“A stranger dressed in green surgical scrubs with a mask dangling around their neck taking you into an unknown room can provoke anxiety, especially in children,” Dr. Martinek tells The Brantford Expositor in Ontario, Canada.
“Parents need to be reassured that their child will be well cared for in the operating room and we want children to have as pleasant an experience as possible.”
Sure, but what kind of magic can you perform in Pre-Op?
Dr. Martinek’s ingenuity is impressive. He uses the classic “Find the Hole” and DeLite.
“While meeting with the child and their parents I let the child examine my surgical glove so they can see there are no holes in it,” Dr. Martinek explained.
“Then I make a coin go right through it. I might also point out the red light on their blood pressure cuff and abracadabra, all of a sudden it appears on the tip of my thumb. The kid’s eyes light up with amazement and they become more relaxed. I try to relax the parents as well since a child can pick up their stress levels. Then I take the child by the hand and we walk together into the operating room to show them even more magic.”
Dr. Martinek was inspired to use his magic to ease his young patient’s concerns after attending a conference related to developing critical thinking skills. “A few of the speakers were magicians and they illustrated how easily our minds can be fooled and then explained some of the methods that trick the mind.”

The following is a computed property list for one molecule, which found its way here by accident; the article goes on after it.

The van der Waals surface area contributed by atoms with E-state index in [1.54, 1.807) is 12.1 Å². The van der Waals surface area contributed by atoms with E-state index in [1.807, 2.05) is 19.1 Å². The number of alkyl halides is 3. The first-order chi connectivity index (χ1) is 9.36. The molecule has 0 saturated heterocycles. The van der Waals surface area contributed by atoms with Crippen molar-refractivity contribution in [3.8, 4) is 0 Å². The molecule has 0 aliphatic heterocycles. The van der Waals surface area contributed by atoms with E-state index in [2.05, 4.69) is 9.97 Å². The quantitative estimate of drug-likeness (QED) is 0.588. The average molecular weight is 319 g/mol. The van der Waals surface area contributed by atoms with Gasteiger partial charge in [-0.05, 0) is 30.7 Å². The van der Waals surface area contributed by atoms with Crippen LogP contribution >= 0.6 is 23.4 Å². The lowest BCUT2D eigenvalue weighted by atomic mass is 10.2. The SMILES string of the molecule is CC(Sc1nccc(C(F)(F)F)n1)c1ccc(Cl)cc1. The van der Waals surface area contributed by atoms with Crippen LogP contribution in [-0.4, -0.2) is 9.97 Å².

Performing magic is also a good way to keep one’s observational skills intact.
“Our job is to observe the patient very closely during their operation and intervene if needed,” Dr. Martinek said.
“Magic can enhance your observational and critical thinking skills since you become more aware of the potential ways in which you can misinterpret reality.”
Dr. Martinek treats pediatric patients Brantford General Hospital and says that is a full-time job, plus some. He has no intention of performing for birthday parties or school assemblies.
On the other hand, we often induce the effects of anestheisa during our magic shows; although not on purpose.
You can read the full article in The Brantford Expositor here.